LIAG / Home /  LIAG and the University of Tübingen appoint Sumiko Tsukamoto as Professor of Quaternary Geochronology

Detailed View

LIAG and the University of Tübingen appoint Sumiko Tsukamoto as Professor of Quaternary Geochronology

Hannover/Tübingen, Germany. The Leibniz Institute for Applied Geophysics (LIAG) and the Eberhard Karls University of Tübingen jointly appointed Sumiko Tsukamoto to the professorship "Quaternary Geochronology" in August. Using geophysical dating methods, the physicist researches the temporal developments in the Quaternary period - the youngest and at the same time shortest epoch in the history of the Earth, which has lasted for 2.6 million years. Starting in the upcoming winter semester, she will supervise both bachelor's and master's students at the University of Tübingen.

Professor Sumiko Tsukamoto is an international leader in geochronology as a scientist with her pioneering work in the field of age dating of sediments using the dating methods of Optically Stimulated Luminescence and Electron Spin Resonance. Using quartz and feldspar mineral grains as sample material, her research at LIAG includes the age determination of unconsolidated and solid rocks. The age determinations help, for example, to chronologically classify young fault activity and thus earthquake potentials in the subsurface, or to understand past climate and associated landscape changes, as well as human evolution in different regions of the world up to a million years in the past.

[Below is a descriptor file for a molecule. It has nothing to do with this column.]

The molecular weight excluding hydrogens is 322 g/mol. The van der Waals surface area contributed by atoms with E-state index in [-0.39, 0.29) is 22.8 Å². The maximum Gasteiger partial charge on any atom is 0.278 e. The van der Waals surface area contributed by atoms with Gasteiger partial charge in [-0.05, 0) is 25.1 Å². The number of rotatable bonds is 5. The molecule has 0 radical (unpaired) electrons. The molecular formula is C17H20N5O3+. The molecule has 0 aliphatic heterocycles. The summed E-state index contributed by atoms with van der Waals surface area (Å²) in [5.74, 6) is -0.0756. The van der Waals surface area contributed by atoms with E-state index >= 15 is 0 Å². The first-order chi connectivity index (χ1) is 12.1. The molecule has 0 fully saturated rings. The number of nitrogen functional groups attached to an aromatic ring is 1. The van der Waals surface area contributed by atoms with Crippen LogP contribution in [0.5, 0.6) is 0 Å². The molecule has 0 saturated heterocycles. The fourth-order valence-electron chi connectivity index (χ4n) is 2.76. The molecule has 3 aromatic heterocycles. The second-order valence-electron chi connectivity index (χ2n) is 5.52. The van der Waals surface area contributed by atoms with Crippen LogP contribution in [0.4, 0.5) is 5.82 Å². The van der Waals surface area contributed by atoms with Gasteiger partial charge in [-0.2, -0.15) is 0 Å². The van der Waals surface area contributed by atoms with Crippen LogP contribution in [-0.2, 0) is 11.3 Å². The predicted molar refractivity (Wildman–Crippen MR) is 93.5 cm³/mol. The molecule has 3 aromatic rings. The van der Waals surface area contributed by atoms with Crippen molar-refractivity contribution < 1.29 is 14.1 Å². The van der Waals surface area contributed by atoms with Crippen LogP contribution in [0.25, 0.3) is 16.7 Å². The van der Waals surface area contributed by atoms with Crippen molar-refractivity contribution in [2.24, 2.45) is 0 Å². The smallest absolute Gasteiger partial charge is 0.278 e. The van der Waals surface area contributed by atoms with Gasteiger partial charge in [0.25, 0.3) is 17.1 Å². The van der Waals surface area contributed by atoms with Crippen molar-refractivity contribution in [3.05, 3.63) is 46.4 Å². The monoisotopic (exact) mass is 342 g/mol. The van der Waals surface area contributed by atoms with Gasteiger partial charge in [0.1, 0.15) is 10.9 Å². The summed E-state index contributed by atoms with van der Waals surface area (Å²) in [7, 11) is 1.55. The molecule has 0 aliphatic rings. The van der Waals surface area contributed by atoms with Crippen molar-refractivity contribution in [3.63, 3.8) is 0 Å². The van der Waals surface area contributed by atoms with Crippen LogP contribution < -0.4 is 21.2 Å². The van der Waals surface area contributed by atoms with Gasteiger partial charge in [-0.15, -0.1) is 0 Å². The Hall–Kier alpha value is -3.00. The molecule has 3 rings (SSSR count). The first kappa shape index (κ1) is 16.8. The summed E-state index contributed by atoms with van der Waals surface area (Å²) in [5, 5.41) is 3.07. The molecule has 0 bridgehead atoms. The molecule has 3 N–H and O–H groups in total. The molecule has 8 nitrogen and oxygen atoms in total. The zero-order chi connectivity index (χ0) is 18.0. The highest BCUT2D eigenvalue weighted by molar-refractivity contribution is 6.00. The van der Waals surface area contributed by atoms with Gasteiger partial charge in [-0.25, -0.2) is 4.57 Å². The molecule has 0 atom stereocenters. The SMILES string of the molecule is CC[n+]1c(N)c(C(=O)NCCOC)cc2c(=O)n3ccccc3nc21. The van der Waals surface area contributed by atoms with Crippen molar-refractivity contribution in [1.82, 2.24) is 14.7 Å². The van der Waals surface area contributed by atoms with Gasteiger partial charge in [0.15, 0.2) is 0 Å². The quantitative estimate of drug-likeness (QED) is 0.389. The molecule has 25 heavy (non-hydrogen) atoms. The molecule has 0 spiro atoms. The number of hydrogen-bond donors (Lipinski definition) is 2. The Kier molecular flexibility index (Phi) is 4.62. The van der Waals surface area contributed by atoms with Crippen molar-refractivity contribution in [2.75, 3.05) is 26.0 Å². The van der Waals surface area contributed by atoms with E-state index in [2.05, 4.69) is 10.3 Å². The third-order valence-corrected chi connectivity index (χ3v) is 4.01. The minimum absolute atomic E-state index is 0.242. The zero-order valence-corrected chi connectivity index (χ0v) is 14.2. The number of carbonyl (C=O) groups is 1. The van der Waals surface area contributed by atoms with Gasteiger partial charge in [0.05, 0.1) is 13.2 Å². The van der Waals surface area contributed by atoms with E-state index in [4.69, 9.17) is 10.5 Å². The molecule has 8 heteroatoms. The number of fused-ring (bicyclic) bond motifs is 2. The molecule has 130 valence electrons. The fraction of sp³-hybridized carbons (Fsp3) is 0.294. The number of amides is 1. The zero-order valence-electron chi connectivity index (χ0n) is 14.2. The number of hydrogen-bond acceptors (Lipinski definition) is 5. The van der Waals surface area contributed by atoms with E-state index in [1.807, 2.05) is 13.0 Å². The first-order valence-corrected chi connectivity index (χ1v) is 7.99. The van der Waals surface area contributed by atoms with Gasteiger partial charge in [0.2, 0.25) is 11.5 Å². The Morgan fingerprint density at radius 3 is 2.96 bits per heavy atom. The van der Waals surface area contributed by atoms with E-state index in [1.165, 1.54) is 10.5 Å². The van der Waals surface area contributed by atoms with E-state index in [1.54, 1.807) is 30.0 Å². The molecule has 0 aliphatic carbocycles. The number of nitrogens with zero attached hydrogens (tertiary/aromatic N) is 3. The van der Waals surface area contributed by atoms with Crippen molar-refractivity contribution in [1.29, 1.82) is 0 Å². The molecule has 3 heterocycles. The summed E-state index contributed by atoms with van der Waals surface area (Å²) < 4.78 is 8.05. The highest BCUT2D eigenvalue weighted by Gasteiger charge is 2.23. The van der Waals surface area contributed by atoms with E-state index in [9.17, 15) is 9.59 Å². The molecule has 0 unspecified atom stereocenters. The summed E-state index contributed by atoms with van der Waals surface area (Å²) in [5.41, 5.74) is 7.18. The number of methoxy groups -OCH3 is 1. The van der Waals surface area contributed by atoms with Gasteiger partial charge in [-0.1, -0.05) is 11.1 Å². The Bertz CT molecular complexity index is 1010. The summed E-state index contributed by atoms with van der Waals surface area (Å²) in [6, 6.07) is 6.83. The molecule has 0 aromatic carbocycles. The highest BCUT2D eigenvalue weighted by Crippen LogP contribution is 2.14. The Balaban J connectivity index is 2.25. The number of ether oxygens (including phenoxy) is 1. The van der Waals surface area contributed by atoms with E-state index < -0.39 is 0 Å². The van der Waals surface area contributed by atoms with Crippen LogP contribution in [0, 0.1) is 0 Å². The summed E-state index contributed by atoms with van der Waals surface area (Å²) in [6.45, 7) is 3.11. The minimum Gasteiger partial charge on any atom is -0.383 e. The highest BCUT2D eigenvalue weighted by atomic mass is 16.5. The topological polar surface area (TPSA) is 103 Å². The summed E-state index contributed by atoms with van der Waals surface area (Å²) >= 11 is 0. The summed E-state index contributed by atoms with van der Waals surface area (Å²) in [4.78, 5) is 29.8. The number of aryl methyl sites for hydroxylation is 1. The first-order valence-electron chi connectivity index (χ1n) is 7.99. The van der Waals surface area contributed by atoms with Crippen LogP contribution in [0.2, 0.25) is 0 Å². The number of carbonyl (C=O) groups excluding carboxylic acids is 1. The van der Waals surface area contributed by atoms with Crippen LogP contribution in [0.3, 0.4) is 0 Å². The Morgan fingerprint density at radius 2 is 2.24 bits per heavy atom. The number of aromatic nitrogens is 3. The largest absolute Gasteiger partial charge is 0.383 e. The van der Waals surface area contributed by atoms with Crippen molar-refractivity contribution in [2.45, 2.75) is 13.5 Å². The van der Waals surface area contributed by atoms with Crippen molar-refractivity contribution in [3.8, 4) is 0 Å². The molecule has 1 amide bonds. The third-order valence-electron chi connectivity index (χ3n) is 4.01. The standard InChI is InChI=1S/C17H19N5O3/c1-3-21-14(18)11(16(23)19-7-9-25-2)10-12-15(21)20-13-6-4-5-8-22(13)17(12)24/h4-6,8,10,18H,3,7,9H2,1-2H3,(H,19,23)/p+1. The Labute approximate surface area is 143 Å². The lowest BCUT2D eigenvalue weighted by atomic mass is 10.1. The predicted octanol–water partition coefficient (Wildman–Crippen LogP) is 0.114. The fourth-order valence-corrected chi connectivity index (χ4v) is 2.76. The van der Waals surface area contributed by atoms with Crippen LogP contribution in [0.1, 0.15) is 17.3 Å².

"I am very pleased that we established an excellent new connection to the University of Tübingen to be able to to further develop geophysical dating methods within Quaternary and to answer research questions at LIAG - for example on Quaternary tectonic activity and landscape evolution - in the best possible way ", explains Professor Sumiko Tsukamoto.

"Professor Tsukamoto has been doing outstanding research work in the further development and application of luminescence and electron spin resonance dating methods at our internationally renowned geochronology laboratory in Hannover for many years. The methods developed at LIAG fill a gap in the spectrum of method inventory for young unconsolidated materials, emphasizes Prof. Dr. Martin Sauter, who heads the LIAG. "I am all the more pleased that through the joint appointment with the University of Excellence Tübingen, we can develop a strategic partnership with one of the largest and most renowned university institutes for geosciences and environmental sciences in Germany and bundle the respective know-how."

Professor Peter Grathwohl, Vice-President of Research at the University of Tübingen, confirms that the twofold appointment offers excellent opportunities for greater cooperation. "We are delighted to welcome an outstanding scientist like Sumiko Tsukamoto. Her field of research is an excellent complement to the broad base of geosciences in Tübingen."

Professor Tsukamoto has been with LIAG since 2008. Tsukamoto completed her PhD in physics in the field of electron spin resonance dating at Osaka University in Japan. She then progressed through various positions in the Geological Survey in Japan, Tokyo Metropolitan University and  Aberystwyth University in Wales. She was elected president of the International Association for Luminescence and Electron Spin Resonance Dating in 2023.


Scientific contact

Prof. Dr. Sumiko Tsukamoto

Phone: 0511 643 2799